Naturally evolved alleles of two proteins affect meiotic traits in a polyploid

Polyploids arise from genome duplication. They are important in agriculture and natural evolution, yet they face challenges when they first form. A recent paper in PNAS from the Bomblies group sheds new light on naturally evolved genetic changes that likely helped a natural polyploid persist.

Bomblies paper
Super-resolution microscopy image of a cell in the pachytene stage of meiosis (Magenta: synaptonemal complex; cyan: clusters of hyper-condensed DNA; yellow dots: recombination sites between the homologs).

Genome duplication is important in the evolution of eukaryotic lineages, and also has great promise as a tool in agriculture. But genome duplication also poses challenges for the regular segregation of chromosomes in meiosis and thus for fertility – newly formed polyploids are often low fertility if not completely sterile. To survive, polyploid lineages must evolve to overcome initial challenges that accompany doubling the chromosome complement. Understanding how evolution can solve the challenge of segregating multiple homologous chromosomes promises fundamental insights into the mechanisms of genome maintenance and could open polyploidy as a more widely usable crop improvement tool. We previously identified candidate genes for meiotic stabilization of Arabidopsis arenosa, which has natural diploid and tetraploid variants. Here we show that derived versions of two genes under selection in tetraploid A. arenosa have effects relevant to the meiotic stabilization in tetraploids.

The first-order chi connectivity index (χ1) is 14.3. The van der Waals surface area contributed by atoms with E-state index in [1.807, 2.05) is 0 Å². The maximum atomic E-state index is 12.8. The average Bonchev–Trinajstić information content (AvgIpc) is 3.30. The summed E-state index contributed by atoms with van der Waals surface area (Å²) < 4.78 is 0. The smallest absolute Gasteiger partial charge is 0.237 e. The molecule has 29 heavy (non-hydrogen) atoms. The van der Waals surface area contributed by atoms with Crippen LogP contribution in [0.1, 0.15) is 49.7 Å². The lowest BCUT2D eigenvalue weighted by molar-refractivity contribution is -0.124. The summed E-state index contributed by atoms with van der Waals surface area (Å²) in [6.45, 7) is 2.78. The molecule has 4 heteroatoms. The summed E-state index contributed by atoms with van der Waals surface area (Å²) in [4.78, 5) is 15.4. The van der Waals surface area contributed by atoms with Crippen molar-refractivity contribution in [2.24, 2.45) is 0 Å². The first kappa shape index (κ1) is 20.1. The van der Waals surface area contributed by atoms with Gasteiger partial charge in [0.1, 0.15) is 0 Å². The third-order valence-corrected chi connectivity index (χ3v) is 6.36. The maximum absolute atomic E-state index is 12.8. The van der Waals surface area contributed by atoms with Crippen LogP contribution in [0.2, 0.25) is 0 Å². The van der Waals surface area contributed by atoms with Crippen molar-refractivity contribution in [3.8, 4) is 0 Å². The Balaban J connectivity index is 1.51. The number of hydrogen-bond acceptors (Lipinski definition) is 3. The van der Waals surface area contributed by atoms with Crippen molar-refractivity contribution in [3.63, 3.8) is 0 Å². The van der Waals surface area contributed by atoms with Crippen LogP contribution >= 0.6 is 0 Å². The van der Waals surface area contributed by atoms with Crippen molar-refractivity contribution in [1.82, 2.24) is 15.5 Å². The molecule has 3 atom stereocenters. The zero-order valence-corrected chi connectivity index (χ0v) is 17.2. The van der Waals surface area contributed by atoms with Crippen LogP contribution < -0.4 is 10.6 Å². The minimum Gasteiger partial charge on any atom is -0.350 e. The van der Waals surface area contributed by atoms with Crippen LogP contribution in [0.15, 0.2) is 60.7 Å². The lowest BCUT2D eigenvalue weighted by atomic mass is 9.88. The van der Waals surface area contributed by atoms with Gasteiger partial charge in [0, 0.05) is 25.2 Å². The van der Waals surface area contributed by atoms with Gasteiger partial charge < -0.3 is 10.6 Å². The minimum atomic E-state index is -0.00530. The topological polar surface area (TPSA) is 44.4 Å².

Link to the paper in “PNAS”

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